Similarly to Riahi-Belkaoui (2004), tax evasion was measured using Global Competitiveness Reports (years 2002–2004). According to this study tax evasion across countries was related to tax morale, perceived fairness, general education level, tax law complexity, and income source.
Tsakumis, Curatola, and Porcano (2007) used Hofstede’s (1980) cultural dimensions, to investigate how tax evasion and shadow economy was influenced by the national culture. This study showed that culture has a significant influence on tax evasion. According to Tsakumis et al. (2007), actual tax evasion is very difficult to determine; so many studies on tax compliance behavior use substitute measures to evaluate the actual size of shadow economy and its related tax evaded. Some studies use government estimates on shadow economy to estimate tax evasion or vice versa. Similar Tsakumis et al. (2007), the terms ‘tax evasion’, ‘and shadow economy’, are used interchangeably throughout the study.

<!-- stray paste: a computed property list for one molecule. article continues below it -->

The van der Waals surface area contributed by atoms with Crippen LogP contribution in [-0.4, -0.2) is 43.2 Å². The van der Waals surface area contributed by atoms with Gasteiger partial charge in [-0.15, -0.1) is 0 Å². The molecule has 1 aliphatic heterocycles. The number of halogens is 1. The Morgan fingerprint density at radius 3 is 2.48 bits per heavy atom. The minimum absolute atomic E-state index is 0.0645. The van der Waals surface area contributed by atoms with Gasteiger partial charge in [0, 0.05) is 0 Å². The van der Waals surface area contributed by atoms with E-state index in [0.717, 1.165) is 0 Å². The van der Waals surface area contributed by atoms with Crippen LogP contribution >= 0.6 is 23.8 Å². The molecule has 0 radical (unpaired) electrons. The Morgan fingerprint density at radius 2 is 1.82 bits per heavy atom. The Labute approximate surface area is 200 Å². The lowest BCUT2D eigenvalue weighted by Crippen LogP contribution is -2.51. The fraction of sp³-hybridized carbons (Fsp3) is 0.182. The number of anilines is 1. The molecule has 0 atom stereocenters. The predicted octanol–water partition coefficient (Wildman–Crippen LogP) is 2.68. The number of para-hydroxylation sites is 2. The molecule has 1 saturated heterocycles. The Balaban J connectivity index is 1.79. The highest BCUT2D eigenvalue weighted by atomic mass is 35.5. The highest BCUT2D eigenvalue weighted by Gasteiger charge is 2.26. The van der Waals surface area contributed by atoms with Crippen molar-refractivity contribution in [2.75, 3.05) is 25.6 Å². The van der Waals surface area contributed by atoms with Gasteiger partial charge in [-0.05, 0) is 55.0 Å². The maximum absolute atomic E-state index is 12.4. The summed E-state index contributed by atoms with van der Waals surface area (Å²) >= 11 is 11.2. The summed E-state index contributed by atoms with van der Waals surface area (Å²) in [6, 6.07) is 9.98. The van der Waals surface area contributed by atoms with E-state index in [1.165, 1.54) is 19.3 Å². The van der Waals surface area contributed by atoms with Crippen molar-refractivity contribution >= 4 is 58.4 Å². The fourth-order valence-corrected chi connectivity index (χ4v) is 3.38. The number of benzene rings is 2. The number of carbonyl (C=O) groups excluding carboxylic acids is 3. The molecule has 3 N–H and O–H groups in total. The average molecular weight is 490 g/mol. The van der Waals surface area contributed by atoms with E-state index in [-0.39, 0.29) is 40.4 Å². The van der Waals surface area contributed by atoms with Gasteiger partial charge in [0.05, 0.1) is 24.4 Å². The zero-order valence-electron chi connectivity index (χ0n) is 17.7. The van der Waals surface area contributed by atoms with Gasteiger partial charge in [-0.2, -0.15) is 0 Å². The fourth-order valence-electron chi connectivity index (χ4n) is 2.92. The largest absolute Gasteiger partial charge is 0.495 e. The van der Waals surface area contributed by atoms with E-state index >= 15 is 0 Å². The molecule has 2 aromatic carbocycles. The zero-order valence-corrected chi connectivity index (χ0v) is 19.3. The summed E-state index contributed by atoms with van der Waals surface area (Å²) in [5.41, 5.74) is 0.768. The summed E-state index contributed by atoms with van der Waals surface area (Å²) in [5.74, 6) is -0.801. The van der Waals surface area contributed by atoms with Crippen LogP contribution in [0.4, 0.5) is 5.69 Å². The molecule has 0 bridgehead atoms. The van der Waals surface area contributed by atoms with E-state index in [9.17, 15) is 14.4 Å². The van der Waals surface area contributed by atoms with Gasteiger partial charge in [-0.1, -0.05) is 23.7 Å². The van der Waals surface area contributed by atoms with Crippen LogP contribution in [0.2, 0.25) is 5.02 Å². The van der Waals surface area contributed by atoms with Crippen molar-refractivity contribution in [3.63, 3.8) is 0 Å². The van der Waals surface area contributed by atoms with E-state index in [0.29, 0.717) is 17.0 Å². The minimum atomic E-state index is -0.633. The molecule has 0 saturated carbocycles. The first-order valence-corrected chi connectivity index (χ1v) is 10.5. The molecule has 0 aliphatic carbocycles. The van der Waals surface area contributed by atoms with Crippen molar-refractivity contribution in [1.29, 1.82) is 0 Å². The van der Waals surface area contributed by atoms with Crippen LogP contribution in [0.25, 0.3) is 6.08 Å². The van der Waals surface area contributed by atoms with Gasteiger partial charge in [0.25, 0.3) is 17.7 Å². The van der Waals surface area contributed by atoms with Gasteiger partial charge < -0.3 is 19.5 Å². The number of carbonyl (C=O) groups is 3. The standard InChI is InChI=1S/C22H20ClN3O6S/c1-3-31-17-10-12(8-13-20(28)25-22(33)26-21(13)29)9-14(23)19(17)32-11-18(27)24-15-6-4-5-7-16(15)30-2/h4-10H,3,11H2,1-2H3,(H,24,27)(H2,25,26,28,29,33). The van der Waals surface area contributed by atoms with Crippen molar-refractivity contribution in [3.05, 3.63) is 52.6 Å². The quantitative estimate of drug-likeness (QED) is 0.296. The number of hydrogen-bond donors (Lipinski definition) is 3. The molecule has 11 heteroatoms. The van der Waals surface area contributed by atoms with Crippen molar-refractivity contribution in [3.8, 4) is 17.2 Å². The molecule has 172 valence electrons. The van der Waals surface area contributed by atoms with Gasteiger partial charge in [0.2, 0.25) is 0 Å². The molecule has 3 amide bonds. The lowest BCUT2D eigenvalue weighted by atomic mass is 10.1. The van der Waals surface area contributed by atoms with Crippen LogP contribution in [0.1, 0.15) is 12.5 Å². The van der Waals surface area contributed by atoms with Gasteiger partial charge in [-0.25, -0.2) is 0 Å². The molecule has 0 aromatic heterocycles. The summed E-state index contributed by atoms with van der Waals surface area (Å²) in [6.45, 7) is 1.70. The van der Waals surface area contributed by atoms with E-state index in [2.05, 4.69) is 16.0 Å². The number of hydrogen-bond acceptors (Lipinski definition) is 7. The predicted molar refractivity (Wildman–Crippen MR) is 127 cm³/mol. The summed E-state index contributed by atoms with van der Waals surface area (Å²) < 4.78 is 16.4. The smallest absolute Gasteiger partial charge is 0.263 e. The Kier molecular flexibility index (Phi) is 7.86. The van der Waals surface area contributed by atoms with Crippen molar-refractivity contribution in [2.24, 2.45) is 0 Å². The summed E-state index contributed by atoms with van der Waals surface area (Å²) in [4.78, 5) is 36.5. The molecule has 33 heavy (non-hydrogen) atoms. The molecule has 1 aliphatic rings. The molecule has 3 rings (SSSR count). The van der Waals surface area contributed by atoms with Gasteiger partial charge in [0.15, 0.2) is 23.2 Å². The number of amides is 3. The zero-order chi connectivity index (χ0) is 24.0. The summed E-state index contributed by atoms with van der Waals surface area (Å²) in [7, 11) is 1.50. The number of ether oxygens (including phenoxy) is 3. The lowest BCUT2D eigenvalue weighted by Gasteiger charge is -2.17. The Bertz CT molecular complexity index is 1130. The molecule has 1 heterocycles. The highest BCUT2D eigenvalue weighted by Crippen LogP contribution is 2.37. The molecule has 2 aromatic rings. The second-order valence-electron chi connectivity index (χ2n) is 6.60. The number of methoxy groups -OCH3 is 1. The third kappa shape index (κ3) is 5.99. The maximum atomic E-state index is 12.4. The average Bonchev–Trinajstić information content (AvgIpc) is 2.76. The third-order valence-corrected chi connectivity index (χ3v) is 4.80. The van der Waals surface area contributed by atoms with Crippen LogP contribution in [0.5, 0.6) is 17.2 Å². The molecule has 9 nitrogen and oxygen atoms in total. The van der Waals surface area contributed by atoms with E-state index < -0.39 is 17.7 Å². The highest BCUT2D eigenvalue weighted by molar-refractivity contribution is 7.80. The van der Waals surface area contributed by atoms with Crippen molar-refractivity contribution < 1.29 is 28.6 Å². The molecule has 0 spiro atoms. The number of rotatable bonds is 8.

Corruption: According to Transparency International, corruption is defined as “the abuse of entrusted power for private gain” where the political decision makers manipulate policies, institutions and rules of procedure in the allocation of resources and financing, abusing so their position in order to maintain their power, status and wealth. According (Jain, 2001), there is a certain consensus that corruption refers to the act in which the power of public office is used for personal gain in a manner that contravenes the rules of the game. Corruption has been always a major issue for many developed and developing countries. Time GCBF ♦ Vol. 11 ♦ No. 1 ♦ 2016 ♦ ISSN 1941-9589 ONLINE & ISSN 2168-0612 USB Flash Drive 420 Global Conference on Business and Finance Proceedings ♦ Volume 11 ♦ Number 1 after times many scandals have shaken governments in Albania, Greece, Belgium, Italy, Spain and Japan as well. No country is immune from its dangerous consequences. Corruption can significantly affect the efficiency, fairness, and legitimacy of the state activities. The studies related to corruption have considered a broad array of factors including cultural, political, economic, and psychological ones.